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'The Picture of Dorian Gray' by Oscar Wilde (Pt. 2)

Part 2: Circumstance and the Authority of Influence

By Annie KapurPublished 5 years ago 25 min read

We are now going to go through what circumstances, situations and events change and mould Dorian's personality. We will find this out by analysing the first few chapters and what they tell us about the authority of influence.

In the beginning of the book and in the first chapter, we only hear about Dorian by Basil. Basil Hallward, the painter, admires Dorian and shows the painting he does to his friend, Lord Henry Wotton. Basil states he has "put too much of himself" into the painting and can never exhibit it. The Dorian that this shows is the one that is heavily admired. We now have a preconceived image of Dorian simply by the way in which Basil is talking about him, but we are about to get all of our perceptions very wrong indeed. After talking about Dorian, Basil gives the reader an image of a tall and dark stranger, looking like the gothic ideal of the jet black haired, dark brown-eyed and pale character standing in the corner of the room; just like at the party Basil described. But, if we read on in the book, we find something completely different. In fact, Dorian has olive skin, like a Greek, blue eyes and blonde hair—he looks Aryan as opposed to dark and mysterious. What Basil has done is given us a prejudiced conception—he's given us the image of a Byronic Hero without giving us a physical image of a Byronic Hero—but, he presents Lord Henry with a very physical image of this Byronic Hero. If you read closely enough, you could actually tell that Basil is probably not being very clear about the appearance of Dorian Gray as Lord Henry calls the subject of the painting a "Young Adonis," referring to the Greek ideal. Thus, we can assume that Dorian probably looks more Greek than typically British.

This is very important for establishing what Dorian's character will be like later on as Basil doesn't really mention Dorian's appearance, but instead his atmosphere, Henry seems to focus on his appearance with the "Young Adonis" remark. Both men agree that the nature of the subject is beautiful, yet neither of them are in the same room as him. They have only the painting.

Dorian is presented to us as beautiful when he is not marked by any influence or person; the painting cannot be morally marked—it must remain static in order to be a painting. Therefore, it is beautiful and should be called so. Dorian's painting can't be influenced by Henry's paradoxes—but real Dorian cannot be influenced by Basil's paintbrush; and the latter becomes a problem for him in chapter two.

Yet, Basil already knows the problem because he has "put too much of himself" into the painting and therefore, realises he has caused the problem. He then realises Henry's problem by stating "your influence would be bad" which it is. But Basil is the only person to notice the changes in Dorian before he has even entered the room. It is a representation of Basil's want to keep Dorian the way he is; both denouncing the painting from exhibition, and denouncing Henry as an immoral character.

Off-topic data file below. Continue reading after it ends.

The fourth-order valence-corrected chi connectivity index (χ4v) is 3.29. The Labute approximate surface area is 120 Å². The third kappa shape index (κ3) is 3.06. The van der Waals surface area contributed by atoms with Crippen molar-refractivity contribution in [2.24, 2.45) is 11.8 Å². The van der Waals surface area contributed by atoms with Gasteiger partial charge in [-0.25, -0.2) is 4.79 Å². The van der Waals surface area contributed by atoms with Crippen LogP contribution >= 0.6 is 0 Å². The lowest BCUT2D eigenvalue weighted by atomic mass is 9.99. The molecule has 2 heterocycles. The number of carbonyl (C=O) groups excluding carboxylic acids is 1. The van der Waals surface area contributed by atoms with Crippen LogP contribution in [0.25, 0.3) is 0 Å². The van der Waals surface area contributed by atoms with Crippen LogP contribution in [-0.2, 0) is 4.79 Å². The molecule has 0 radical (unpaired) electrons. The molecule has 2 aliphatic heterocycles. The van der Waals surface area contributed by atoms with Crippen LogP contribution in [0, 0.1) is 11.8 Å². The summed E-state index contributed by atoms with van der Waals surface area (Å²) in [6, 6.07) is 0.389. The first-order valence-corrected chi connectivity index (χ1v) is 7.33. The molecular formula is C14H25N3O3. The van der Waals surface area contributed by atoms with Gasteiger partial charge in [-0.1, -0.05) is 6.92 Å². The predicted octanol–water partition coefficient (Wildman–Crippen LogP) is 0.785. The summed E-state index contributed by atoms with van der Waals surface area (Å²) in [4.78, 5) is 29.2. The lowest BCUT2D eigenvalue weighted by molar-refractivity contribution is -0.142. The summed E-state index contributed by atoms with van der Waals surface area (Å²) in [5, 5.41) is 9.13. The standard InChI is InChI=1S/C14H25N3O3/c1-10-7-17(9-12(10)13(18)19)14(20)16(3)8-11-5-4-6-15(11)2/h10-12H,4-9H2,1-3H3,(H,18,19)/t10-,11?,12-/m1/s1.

In chapter two, we finally get to meet Dorian as he walks in and sits at a piano—automatically showing us what kind of person he is. He's wealthy. Only gentlemen and women could play the piano and so, Dorian has given us another preconception of himself. Basil then already plays with the equilibrium of the situation by telling Dorian he can have the music "depend(ing) on how (he) sits today." Basil wants to keep Dorian's orderly nature so tells Dorian that he must sit well in order to get things—it also represents this childlike nature of Dorian as he must be directed in what to do. This is then backed up by the fact that Dorian is said to be "not yet 20 years" of age.

When Henry begins talking to Dorian, there is something about him that catches Dorian's mind. Henry is showing influence over Dorian and thus, changes something about him that wouldn't normally change during a painting—his facial expression. The way in which Henry first changes Dorian is by gaining his attention, Henry first makes Dorian laugh by stating that Lady Agatha wouldn't mind if Dorian wasn't there since she "makes enough noise for two people." To which Dorian laughs at the entire statement. Immediately afterwards, Henry compliments Dorian—stating he is "too charming" to commit to philanthropy. Both of which are positive notions and would gain the attention and trust of a person who was normally vulnerable and gullible.

Basil asks him to go away, and it is very interesting to how Henry and Dorian both reply to this. Henry asks Dorian if he should go—showing that he is compassionate to Dorian and values his opinion. This would make Dorian even more susceptible to Henry's teachings. Dorian then tells him not to as Basil is in a "sulky" (or "focussed" in this case) moods. He then starts talking about Henry telling him more about why he shouldn't go in for philanthropy, showing he has already been changed by Henry—he has been influenced by compliments and laughter.

The fact that Henry pulls away from the answer will not make Dorian even more inquisitive to why Henry wants to know so much about him and how he knows so much about him already. Dorian listens intently to Henry because he plays games with communication, sociability and language styles.